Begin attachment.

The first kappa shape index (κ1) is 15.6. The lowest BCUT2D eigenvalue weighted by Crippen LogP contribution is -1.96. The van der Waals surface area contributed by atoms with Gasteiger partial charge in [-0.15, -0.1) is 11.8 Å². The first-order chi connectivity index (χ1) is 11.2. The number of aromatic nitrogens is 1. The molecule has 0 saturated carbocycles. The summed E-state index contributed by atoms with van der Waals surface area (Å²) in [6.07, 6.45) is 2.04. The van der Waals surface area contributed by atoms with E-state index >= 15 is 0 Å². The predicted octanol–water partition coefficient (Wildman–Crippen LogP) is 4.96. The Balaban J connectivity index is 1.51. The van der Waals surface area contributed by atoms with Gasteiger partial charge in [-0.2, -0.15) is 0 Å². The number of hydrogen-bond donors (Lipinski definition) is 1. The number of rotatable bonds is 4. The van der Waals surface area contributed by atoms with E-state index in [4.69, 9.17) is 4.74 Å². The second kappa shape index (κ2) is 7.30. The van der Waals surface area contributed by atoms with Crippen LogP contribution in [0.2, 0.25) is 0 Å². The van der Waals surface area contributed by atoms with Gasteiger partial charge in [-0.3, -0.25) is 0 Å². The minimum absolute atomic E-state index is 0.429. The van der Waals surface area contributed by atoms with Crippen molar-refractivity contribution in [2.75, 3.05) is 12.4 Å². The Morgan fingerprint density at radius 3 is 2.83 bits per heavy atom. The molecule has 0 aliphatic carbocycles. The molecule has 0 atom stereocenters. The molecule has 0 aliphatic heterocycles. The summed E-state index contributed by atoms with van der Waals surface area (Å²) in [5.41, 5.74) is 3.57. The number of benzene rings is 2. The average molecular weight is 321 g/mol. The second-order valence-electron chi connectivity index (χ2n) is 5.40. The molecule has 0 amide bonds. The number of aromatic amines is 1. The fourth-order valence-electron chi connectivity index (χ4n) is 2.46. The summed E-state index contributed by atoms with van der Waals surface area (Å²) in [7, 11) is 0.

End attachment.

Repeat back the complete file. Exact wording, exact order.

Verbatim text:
The first kappa shape index (κ1) is 15.6. The lowest BCUT2D eigenvalue weighted by Crippen LogP contribution is -1.96. The van der Waals surface area contributed by atoms with Gasteiger partial charge in [-0.15, -0.1) is 11.8 Å². The first-order chi connectivity index (χ1) is 11.2. The number of aromatic nitrogens is 1. The molecule has 0 saturated carbocycles. The summed E-state index contributed by atoms with van der Waals surface area (Å²) in [6.07, 6.45) is 2.04. The van der Waals surface area contributed by atoms with E-state index >= 15 is 0 Å². The predicted octanol–water partition coefficient (Wildman–Crippen LogP) is 4.96. The Balaban J connectivity index is 1.51. The van der Waals surface area contributed by atoms with Gasteiger partial charge in [-0.2, -0.15) is 0 Å². The number of hydrogen-bond donors (Lipinski definition) is 1. The number of rotatable bonds is 4. The van der Waals surface area contributed by atoms with E-state index in [4.69, 9.17) is 4.74 Å². The second kappa shape index (κ2) is 7.30. The van der Waals surface area contributed by atoms with Crippen LogP contribution in [0.2, 0.25) is 0 Å². The van der Waals surface area contributed by atoms with Gasteiger partial charge in [-0.3, -0.25) is 0 Å². The minimum absolute atomic E-state index is 0.429. The van der Waals surface area contributed by atoms with Crippen molar-refractivity contribution in [2.75, 3.05) is 12.4 Å². The Morgan fingerprint density at radius 3 is 2.83 bits per heavy atom. The molecule has 0 aliphatic carbocycles. The molecule has 0 atom stereocenters. The molecule has 0 aliphatic heterocycles. The summed E-state index contributed by atoms with van der Waals surface area (Å²) in [5.41, 5.74) is 3.57. The number of benzene rings is 2. The average molecular weight is 321 g/mol. The second-order valence-electron chi connectivity index (χ2n) is 5.40. The molecule has 0 amide bonds. The number of aromatic amines is 1. The fourth-order valence-electron chi connectivity index (χ4n) is 2.46. The summed E-state index contributed by atoms with van der Waals surface area (Å²) in [7, 11) is 0.